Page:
Editorial Keynotes

The evangelistic methods section of the Ministry provides the evangelistic work­ers of this movement with an effective medium for the interchange of experiences, ob­servations, and personal convictions in the wide field of evangelistic method.

L.E.F. is editor of the Ministry.

The evangelistic methods section of the Ministry provides the evangelistic work­ers of this movement with an effective medium for the interchange of experiences, ob­servations, and personal convictions in the wide field of evangelistic method. It partakes largely of the nature of a forum, and properly so. Here men of varied experience and success share with their brethren the methods they have demon­strated personally as successful in their own efforts. The range covered is wide, and many of these contributions have marked excellence. Differing and sometimes almost opposite meth­ods very properly appear here, for through com­parison, evaluation, and elimination, we gather and retain much of permanent value. Such is the sound historic method of growth and ad­vance in this movement.

We have become increasingly method-con­scious in recent years, and that is not without its advantages. Occasionally, however, some­one, in his earnestness and ardor, becomes some­what dogmatic and tends to insist, or at least to imply, that there is only one "best" method for a given objective—the one, naturally, that he is projecting. It is well, of course, for a man to find the method that is "best" for himself. (But even that achievement should not be static. He who ceases to grow and to improve is on the road to stagnation or oblivion.) This "best" method, however, that someone has discovered for himself, should not be adapted or applied to all other brethren as best for them. There is no one best method for all in evangelism. There are many good methods—perhaps as many as there are strong and virile personalities. These methods necessarily differ according to the training, education, location, experience, and outlook of our various men.

What may be best for one is not necessarily best for another. And what may be best for one in one place, or under one set of circum­stances, often proves a disappointment and per­haps a failure when applied by the same indi­vidual to a different location, or to different circumstances. Even Christ Himself did not achieve uniform results. In some places the prevailing unbelief of the community prevented outstanding success. This is a fact and a prin­ciple that we should never forget. No man can fabricate a method that will work uniformly for all or under all conditions.

As personalities differ, so methods are bound to vary. The range is astonishing, and presents a series of virtual opposites. One man's strength lies in the effectiveness of his work in the pul­pit; another's is to be found in his studies, ap­peals, and prayers in the homes of the people. One man's success hinges principally upon his personal efforts; another's on the effective use of his associates and the laity. One man lays down a heavy barrage of precanipaign litera­ture; another waits until the interest creates a demand for further information. One man preaches his way into the hearts of the peo­ple; another successfully employs the teaching method. One man reads all his texts from the open Bible ; another merely quotes the support­ing scriptures. One man uses screen pictures constantly throughout his series ; another rarely or never employs them. One man rigidly holds himself down to thirty or thirty-five minute sermons ; another seems able to hold his con­gregation night after night for an hour.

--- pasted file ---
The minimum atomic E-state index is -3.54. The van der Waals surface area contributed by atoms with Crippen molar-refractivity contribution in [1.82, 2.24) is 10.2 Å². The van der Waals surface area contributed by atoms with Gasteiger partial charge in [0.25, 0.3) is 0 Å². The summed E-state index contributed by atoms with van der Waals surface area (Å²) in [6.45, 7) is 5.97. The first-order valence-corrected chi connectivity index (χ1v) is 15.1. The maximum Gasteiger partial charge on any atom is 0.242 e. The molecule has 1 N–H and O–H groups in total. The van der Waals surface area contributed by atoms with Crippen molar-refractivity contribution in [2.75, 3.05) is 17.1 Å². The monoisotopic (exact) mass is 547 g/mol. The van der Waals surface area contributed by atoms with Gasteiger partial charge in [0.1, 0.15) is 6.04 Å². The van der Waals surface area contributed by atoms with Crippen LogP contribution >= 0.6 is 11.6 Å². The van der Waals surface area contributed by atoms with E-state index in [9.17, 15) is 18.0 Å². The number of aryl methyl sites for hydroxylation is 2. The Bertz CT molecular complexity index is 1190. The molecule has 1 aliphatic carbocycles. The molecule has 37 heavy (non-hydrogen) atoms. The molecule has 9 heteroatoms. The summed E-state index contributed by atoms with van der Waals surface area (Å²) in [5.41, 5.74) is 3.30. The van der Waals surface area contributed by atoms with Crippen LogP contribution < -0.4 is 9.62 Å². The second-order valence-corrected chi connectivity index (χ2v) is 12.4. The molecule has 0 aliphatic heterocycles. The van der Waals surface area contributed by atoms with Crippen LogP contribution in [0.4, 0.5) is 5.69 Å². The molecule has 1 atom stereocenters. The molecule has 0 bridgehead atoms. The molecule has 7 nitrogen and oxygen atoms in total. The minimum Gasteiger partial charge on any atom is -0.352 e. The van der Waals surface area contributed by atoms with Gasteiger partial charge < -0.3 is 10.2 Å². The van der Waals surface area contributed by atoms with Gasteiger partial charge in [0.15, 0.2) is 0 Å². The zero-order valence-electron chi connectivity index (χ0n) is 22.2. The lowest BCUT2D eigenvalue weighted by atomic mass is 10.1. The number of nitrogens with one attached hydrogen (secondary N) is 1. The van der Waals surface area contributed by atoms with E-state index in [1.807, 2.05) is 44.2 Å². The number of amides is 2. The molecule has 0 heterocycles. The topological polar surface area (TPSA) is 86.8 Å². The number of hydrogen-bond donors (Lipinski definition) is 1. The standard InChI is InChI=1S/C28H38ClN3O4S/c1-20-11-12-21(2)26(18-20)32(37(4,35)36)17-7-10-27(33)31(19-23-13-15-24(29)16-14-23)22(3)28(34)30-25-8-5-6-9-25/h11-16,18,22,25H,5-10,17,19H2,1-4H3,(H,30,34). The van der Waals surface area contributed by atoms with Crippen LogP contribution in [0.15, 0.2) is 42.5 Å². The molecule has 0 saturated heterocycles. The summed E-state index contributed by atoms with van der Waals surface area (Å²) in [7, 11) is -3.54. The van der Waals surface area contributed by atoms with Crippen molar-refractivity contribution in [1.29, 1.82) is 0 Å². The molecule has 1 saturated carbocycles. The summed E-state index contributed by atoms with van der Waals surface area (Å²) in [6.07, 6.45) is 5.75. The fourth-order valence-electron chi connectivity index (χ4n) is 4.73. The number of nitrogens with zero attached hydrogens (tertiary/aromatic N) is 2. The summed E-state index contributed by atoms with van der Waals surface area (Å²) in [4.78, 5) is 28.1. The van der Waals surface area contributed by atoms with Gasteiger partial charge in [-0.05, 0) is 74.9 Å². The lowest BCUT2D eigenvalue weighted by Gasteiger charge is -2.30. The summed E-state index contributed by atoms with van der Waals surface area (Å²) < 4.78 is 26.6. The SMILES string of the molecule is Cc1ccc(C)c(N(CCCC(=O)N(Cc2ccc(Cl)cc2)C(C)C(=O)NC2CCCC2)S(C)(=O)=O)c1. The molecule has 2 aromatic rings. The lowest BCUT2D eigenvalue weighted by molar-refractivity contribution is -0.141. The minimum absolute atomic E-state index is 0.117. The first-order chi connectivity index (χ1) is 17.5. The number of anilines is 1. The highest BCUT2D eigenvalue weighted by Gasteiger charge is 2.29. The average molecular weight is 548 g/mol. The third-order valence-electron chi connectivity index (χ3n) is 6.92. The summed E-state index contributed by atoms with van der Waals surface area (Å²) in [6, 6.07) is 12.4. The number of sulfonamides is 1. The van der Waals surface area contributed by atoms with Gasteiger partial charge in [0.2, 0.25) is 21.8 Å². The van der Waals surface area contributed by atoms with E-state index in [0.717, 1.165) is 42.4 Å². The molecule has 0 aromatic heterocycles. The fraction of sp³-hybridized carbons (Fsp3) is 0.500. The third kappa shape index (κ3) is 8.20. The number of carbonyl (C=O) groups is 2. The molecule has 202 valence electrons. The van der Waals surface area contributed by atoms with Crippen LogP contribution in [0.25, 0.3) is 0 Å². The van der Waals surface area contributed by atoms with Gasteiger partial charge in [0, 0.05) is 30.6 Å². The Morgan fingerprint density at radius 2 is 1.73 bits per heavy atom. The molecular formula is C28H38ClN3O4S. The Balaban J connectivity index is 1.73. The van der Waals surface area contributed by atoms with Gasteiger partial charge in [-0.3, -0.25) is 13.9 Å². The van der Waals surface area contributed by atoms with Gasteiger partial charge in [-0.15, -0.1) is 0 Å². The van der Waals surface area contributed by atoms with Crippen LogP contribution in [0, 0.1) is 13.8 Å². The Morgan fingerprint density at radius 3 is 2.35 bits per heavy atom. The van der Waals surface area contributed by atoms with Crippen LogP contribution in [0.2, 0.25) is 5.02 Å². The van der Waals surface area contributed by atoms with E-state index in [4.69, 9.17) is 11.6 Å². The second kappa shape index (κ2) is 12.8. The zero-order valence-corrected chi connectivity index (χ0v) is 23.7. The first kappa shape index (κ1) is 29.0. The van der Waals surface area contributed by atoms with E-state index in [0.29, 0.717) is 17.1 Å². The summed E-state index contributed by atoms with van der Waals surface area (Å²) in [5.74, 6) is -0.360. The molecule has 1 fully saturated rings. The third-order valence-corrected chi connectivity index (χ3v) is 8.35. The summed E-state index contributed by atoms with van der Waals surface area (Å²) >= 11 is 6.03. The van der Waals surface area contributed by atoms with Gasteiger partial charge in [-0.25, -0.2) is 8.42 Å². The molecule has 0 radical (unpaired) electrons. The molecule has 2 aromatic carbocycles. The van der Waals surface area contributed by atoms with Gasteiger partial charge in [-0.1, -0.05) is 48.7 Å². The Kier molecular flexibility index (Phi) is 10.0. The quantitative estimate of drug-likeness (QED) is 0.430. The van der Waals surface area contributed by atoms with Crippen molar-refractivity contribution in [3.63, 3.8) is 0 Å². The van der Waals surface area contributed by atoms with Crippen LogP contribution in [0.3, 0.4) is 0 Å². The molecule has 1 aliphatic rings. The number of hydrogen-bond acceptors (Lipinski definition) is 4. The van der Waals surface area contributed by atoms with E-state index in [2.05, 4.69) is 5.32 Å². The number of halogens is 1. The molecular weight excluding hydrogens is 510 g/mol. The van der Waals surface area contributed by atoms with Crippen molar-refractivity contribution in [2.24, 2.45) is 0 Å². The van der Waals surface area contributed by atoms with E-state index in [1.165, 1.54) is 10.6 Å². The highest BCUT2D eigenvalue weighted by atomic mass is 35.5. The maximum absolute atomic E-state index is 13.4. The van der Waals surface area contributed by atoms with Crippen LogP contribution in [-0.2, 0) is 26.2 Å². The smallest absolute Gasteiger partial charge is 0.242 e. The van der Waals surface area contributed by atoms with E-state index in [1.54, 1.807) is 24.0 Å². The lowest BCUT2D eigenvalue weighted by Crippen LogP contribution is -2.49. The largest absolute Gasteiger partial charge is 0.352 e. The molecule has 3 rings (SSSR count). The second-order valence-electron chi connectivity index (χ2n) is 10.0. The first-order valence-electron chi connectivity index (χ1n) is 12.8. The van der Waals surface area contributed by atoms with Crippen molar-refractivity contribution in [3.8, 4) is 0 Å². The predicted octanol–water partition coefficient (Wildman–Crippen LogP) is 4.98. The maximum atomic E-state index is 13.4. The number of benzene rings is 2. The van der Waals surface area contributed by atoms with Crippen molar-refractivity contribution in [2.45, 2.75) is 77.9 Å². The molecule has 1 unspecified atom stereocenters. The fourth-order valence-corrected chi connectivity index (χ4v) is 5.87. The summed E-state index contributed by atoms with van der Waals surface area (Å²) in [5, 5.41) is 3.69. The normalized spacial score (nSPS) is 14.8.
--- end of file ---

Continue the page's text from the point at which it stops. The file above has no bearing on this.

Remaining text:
Some men are sober and always tremendously in earnest; others have a smile and a vein of wholesome humor. (A few make clowns of themselves, to the distress of their brethren and the disregard of the Spirit of prophecy counsels ; but that is outside our present consideration.) One man capitalizes effective music with his appeals ; another seems unable to use music to any particular advantage. One man uses charts and other devices with marked success ; another disdains all such. One man ties his effort in with a local radio broadcast; another never employs the air waves. One man capitalizes the news columns of the public press ; another ignores the possibilities of the press. One man uses large, dignified handbills; another utilizes small, highly colored cards. One man presents the exalted message with excellent language and accurate pronunciation ; another disregards grammar and pronunciation, to the mortifica­tion of the friends of truth, yet holds his hearers by the very earnestness and the helpfulness of his message. One man uses the question box constantly and with success, almost from the first night ; another uses it only occasionally, and that after the meetings are well under way.

One man comes onto the platform with his associates and kneels in silent prayer, the asso­ciates remaining on the platform throughout the service; another enters at the conclusion of the song service, in time to lead in the evening prayer ; yet another never appears on the plat­form until after the prayer has been offered by an associate, who simply enters, prays, and re­tires. One man preaches winter and summer in a white or cream suit; another always ap­pears in a black or dark suit. One man intro­duces illustrations at intervals throughout his discourse, as windows to let in the light; an­other drives along in ponderous, factual form, the heavy weight of which is felt by all. One man mingles with his congregation after the dismissal ; another abruptly disappears from sight. One man uses "aftermeetings" con­stantly-; another seldom if ever employs them. One man uses Bible instructors to teach and do personal work in the homes of the people; another restricts their activities to ringing door­bells, distributing literature, and routine duties.